A tale of mystery and horror is unfolding on three continents, and two Nebraska teenagers are right in the middle of it.
Randi Lee and Xiola Koile, 15-year-old sophomores at Platteview High School in Sarpy County, are co-authoring a fantasy novel with students in Australia and Russia.
The students take turns writing chapters, sending them back and forth on the Internet.
Platteview English teacher Jodie Morgenson, who put the girls in touch with an Australian professor coordinating the project, said the global collaboration “busts down the classroom walls, the school walls, our little corner of the universe's walls, and opens up the world to them.”
For the teens, the tag-team writing is a unique challenge and connects them personally with students in other countries.
“It's like raising a baby with a community of people,” said Randi, who plays percussion in the school band and is on the track and speech teams.
Morgenson, who is Xiola's mother, taught honors English last year at Platteview High but is mentoring other teachers this year. The novel project arose from the book club that Morgenson facilitates for Xiola, Randi and seven other girls, who named their club the Epic Awesomesaucesome Book Club of Happiness.
Morgenson got in touch with professor Ron Thomas at Wantirna College in Melbourne, Australia, via the Web-based International Education and Resource Network.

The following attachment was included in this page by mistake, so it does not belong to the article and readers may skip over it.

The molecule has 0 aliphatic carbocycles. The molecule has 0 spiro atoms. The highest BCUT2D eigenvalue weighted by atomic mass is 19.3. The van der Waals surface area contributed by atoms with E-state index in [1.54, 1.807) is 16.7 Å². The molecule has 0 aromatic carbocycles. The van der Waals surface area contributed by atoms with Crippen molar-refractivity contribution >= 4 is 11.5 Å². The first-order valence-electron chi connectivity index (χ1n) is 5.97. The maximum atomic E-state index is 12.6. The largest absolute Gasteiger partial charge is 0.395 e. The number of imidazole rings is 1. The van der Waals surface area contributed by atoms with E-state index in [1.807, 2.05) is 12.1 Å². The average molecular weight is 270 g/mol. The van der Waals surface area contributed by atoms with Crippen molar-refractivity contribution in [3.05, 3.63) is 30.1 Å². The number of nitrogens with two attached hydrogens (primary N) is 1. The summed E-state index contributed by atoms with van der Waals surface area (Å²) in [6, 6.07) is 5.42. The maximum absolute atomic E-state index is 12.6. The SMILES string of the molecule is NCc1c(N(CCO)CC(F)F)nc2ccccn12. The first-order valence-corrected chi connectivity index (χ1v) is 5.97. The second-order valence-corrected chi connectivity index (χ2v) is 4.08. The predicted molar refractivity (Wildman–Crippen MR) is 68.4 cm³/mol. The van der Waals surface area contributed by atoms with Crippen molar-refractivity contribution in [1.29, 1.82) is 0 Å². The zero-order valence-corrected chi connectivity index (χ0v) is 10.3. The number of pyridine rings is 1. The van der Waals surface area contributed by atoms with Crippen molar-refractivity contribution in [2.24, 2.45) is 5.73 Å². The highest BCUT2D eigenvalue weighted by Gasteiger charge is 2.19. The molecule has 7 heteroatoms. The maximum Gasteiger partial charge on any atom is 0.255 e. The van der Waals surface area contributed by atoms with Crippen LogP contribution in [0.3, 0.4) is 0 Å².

One of his students, Bridget Harding, wanted to write a global novel and penned the first chapter.
Harding sets a mysterious tone, describing a girl awakened by the ghostly voice of a golden stranger. The strange woman — golden hair, eyes, lips and dress — leads the girl through the darkness to a white door — a portal, perhaps. The encounter seems to be a dream, but Harding hints that it might have been real.
The Platteview High girls picked up the story there, introducing new characters and giving the story a dark turn in Chapter 2.
Then the novel headed off to Gymnasium 41 in Novouralsk, Russia, where students Vladimir Brattsev and Ekaterina Sedova continued the sinister mood in Chapter 3.
They sent the finished chapter back to Australia, where Harding is working on Chapter 4. The Platteview girls will write Chapter 5.
And so on.
“We go until it's finished, whenever that is,” said Xiola, who plays French horn, trumpet and piano and is on the mock trial and speech teams.
So far there's no title for the book.
The girls are impressed with the writing by their counterparts. The Russians, Xiola and Randi said, write in a formal style, even including footnotes. The Russians ended their chapter with the apocalyptic line: “The Heavens have opened wide, and God has stepped on the sinful earth.”
“Their writing ability impressed me,” Xiola said.
“We had to step up our game,” Randi said.
The Australian writer included great detail, stumping the girls with the word “doona” — an Aussie word for bedding, the girls said.
Once the book is done, the Australian school will print copies and send them to the girls.
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